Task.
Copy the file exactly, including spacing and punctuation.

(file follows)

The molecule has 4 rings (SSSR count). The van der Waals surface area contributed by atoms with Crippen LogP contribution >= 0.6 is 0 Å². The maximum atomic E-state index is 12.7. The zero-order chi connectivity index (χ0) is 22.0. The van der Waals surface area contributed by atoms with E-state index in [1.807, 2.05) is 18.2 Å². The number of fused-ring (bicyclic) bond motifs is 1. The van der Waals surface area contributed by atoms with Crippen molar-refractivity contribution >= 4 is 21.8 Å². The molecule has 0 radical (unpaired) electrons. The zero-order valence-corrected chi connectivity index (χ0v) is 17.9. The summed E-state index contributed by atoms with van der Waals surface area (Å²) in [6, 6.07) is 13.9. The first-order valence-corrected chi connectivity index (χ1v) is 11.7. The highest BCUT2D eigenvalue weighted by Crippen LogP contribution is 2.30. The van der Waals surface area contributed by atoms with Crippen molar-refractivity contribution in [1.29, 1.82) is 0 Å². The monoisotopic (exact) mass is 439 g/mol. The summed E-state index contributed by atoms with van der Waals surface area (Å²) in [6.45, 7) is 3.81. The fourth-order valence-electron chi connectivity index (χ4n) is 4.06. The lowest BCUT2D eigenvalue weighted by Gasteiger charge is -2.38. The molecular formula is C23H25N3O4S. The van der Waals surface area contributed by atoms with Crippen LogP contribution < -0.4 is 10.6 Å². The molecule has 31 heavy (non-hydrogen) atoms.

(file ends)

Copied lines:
The molecule has 4 rings (SSSR count). The van der Waals surface area contributed by atoms with Crippen LogP contribution >= 0.6 is 0 Å². The maximum atomic E-state index is 12.7. The zero-order chi connectivity index (χ0) is 22.0. The van der Waals surface area contributed by atoms with E-state index in [1.807, 2.05) is 18.2 Å². The number of fused-ring (bicyclic) bond motifs is 1. The van der Waals surface area contributed by atoms with Crippen molar-refractivity contribution >= 4 is 21.8 Å². The molecule has 0 radical (unpaired) electrons. The zero-order valence-corrected chi connectivity index (χ0v) is 17.9. The summed E-state index contributed by atoms with van der Waals surface area (Å²) in [6, 6.07) is 13.9. The first-order valence-corrected chi connectivity index (χ1v) is 11.7. The highest BCUT2D eigenvalue weighted by Crippen LogP contribution is 2.30. The van der Waals surface area contributed by atoms with Crippen molar-refractivity contribution in [1.29, 1.82) is 0 Å². The monoisotopic (exact) mass is 439 g/mol. The summed E-state index contributed by atoms with van der Waals surface area (Å²) in [6.45, 7) is 3.81. The fourth-order valence-electron chi connectivity index (χ4n) is 4.06. The lowest BCUT2D eigenvalue weighted by Gasteiger charge is -2.38. The molecular formula is C23H25N3O4S. The van der Waals surface area contributed by atoms with Crippen LogP contribution < -0.4 is 10.6 Å². The molecule has 31 heavy (non-hydrogen) atoms.